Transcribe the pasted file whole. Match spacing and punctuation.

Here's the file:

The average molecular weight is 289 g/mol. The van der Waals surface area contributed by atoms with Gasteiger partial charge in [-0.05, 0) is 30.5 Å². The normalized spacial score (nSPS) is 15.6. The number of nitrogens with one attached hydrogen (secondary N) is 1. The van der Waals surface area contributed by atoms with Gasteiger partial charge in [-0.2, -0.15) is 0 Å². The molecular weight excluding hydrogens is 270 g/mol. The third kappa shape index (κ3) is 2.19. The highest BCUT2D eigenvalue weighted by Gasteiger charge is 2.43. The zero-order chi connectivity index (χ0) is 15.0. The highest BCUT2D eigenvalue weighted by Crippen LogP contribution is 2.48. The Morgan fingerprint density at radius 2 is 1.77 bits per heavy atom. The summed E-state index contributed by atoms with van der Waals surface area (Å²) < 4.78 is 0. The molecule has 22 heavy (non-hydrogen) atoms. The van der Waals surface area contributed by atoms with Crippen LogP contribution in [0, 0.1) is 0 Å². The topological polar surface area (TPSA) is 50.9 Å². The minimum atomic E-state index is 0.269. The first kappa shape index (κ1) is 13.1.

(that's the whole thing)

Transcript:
The average molecular weight is 289 g/mol. The van der Waals surface area contributed by atoms with Gasteiger partial charge in [-0.05, 0) is 30.5 Å². The normalized spacial score (nSPS) is 15.6. The number of nitrogens with one attached hydrogen (secondary N) is 1. The van der Waals surface area contributed by atoms with Gasteiger partial charge in [-0.2, -0.15) is 0 Å². The molecular weight excluding hydrogens is 270 g/mol. The third kappa shape index (κ3) is 2.19. The highest BCUT2D eigenvalue weighted by Gasteiger charge is 2.43. The zero-order chi connectivity index (χ0) is 15.0. The highest BCUT2D eigenvalue weighted by Crippen LogP contribution is 2.48. The Morgan fingerprint density at radius 2 is 1.77 bits per heavy atom. The summed E-state index contributed by atoms with van der Waals surface area (Å²) < 4.78 is 0. The molecule has 22 heavy (non-hydrogen) atoms. The van der Waals surface area contributed by atoms with Crippen LogP contribution in [0, 0.1) is 0 Å². The topological polar surface area (TPSA) is 50.9 Å². The minimum atomic E-state index is 0.269. The first kappa shape index (κ1) is 13.1.